“Eight a.m. classes are my worst enemy, ” Mathematical Sciences PhD student Josha Mickelson said. “I’ve had one ofthese dreaded lectures almost every semester I’ve been astudent at MSU.”

You all know what he’s talking about. The 8 a.m. lecture sticks out like a sore thumb in your schedule. Youwake up early, barely have time to get dressed and maybe eatbreakfast, stumble to class five minutes late, and fumble around for your notebook and pencil, only to fall asleep 15 minuteslater and wake up befuddled at the end of class.

Few MSU students can describe an early morning in Bozeman even in the harsh winter. At 8 a.m., the sun glows invitingly, gamboling with the warmth it will share throughout the day. My roommate Andrew and I are two early risers on campus. In fact, we are both regularly cooking and working by 7:30 a.m. Yes, rub your eyes and clear the morning gunk out: I said 7:30 in the morning. Although this is a continuous occurrence in our apartment, so many students never see the afternoon light, much less the morning light. 

Last week, I attended an “early” weekend meeting for a school organization. The meeting began at 9:30 a.m. and concluded at 12:30 p.m. Club members’ typical response to the news that they’d have to be up so early: “Can’t we make it any later?” No, we couldn’t. Many said, “At least I can use the rest of the day to sleep.”

Students aren’t using their time to enjoy the college experience wisely. Rather, they are spending time either sleeping or complaining about lack of sleep. It is clear why college students complain about the day passing so quickly when they consider waking up at noon to be “early.” College is supposed to be the best time of our lives. But four years of hibernation or mammalian bat-like habits can’t possibly be the “best time.”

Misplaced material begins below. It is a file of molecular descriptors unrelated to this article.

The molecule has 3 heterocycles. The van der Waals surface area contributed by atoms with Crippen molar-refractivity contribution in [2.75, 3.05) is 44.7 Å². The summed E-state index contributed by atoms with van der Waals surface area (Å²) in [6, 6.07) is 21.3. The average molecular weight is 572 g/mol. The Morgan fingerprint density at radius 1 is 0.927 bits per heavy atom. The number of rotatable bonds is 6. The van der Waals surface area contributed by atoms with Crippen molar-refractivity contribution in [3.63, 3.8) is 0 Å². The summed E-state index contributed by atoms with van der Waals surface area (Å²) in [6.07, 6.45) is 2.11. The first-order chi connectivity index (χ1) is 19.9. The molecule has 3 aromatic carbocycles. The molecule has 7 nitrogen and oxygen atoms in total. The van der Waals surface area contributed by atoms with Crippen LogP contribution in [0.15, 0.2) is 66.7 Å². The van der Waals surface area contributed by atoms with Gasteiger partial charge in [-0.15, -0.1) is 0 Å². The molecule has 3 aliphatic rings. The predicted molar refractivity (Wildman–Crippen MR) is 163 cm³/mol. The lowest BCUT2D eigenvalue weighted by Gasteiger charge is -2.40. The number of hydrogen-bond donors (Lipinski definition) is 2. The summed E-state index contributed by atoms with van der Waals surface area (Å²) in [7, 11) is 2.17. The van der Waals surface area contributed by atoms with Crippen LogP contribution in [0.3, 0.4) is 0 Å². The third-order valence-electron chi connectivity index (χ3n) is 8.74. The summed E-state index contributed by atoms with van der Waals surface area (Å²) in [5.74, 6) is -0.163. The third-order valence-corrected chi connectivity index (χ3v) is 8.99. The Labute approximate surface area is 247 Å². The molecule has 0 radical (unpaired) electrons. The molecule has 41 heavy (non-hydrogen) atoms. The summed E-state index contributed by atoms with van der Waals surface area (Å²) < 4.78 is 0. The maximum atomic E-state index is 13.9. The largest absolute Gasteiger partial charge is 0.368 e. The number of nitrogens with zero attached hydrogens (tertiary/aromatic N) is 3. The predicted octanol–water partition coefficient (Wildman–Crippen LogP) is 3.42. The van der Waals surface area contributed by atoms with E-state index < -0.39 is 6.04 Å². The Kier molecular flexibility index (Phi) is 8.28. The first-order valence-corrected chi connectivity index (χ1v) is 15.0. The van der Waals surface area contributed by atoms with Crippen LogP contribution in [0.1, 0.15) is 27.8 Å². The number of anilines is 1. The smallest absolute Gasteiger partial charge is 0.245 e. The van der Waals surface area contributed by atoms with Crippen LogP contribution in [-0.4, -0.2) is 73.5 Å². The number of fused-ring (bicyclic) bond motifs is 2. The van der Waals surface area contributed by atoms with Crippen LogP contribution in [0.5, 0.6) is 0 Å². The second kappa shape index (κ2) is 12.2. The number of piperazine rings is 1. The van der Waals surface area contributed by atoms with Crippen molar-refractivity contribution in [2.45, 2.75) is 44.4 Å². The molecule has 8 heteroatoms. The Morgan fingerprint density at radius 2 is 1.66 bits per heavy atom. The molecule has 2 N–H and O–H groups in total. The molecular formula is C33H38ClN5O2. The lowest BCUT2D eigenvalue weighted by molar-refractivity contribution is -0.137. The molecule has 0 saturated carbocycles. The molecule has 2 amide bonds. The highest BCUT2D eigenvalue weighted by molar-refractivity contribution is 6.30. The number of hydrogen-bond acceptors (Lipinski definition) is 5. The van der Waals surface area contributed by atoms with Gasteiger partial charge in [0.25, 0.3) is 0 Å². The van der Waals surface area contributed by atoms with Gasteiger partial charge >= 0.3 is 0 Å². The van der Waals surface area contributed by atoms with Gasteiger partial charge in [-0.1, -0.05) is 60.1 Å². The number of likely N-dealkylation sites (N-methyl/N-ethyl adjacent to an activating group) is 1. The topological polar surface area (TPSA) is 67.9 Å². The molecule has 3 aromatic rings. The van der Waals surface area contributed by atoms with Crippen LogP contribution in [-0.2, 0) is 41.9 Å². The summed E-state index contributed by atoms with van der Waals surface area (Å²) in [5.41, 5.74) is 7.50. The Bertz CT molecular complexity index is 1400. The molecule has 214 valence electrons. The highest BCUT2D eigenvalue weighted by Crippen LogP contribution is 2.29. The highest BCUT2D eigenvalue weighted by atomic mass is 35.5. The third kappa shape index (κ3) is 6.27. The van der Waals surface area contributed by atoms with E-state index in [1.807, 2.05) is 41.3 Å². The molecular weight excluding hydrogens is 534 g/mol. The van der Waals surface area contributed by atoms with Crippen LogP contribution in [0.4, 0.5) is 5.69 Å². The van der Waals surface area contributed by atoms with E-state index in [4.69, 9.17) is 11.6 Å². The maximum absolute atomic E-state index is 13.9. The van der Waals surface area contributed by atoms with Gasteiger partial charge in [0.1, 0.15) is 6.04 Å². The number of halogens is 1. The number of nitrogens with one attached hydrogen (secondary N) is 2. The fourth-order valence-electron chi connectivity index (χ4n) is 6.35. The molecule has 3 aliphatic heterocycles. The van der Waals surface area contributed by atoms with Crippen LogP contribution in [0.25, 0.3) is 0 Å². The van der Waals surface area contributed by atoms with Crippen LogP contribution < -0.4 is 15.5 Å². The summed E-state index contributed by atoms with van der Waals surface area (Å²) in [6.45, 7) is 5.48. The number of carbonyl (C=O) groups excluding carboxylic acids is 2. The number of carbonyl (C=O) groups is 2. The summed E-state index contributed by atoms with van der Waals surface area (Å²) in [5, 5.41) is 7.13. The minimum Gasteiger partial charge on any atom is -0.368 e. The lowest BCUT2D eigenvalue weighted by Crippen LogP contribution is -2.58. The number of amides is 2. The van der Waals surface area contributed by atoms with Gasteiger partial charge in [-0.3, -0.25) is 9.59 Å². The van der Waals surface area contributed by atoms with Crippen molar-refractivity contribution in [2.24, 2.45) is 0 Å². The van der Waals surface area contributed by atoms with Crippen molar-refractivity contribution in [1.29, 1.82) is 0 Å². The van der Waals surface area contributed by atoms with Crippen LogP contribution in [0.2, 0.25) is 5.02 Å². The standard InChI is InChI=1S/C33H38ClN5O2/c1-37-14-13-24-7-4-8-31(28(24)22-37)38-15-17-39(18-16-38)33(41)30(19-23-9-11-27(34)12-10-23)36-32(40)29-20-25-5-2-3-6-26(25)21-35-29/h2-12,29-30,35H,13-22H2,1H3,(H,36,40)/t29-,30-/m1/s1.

There is even a named disorder for sleeping too much. It’s called hypersomnia,and many students might not be aware of such a disease. The term classifies a large group of disorders related to excessive daytime sleepiness. But I will not take the blame when your early morning class instructor fails to recognize this as a valid reason for not having come to class.

Students who complain about lack of time and sleep yet spend the entire day sleeping may want to consider allocating at least one night a week for a good rest. In addition, researchers found several steps that college students can do to enhance their sleeping patterns to help them get up early. These include going to bed and getting up every day at approximately the same time, creating a relaxing bedroom setting and following a consistent bedtime routine, avoiding foods and drinks that contain caffeine and restricting any medication with stimulant effects at least three hours before bedtime. You should also keep all electronics, including smartphones, outside the bedroom and avoid using them just before bedtime as well as keeping your bedroom peaceful and warm.

We must focus on changing our detrimental sleeping habits to remain lucid and healthy and to achieve a smooth transition into the real world that we live in. The rest of the world wakes up at 7 a.m. to start the workday. How are students going to adjust to the workplace beyond college? It’s time for a wakeup call. The snooze button won’t save you in later life.

Recommended for you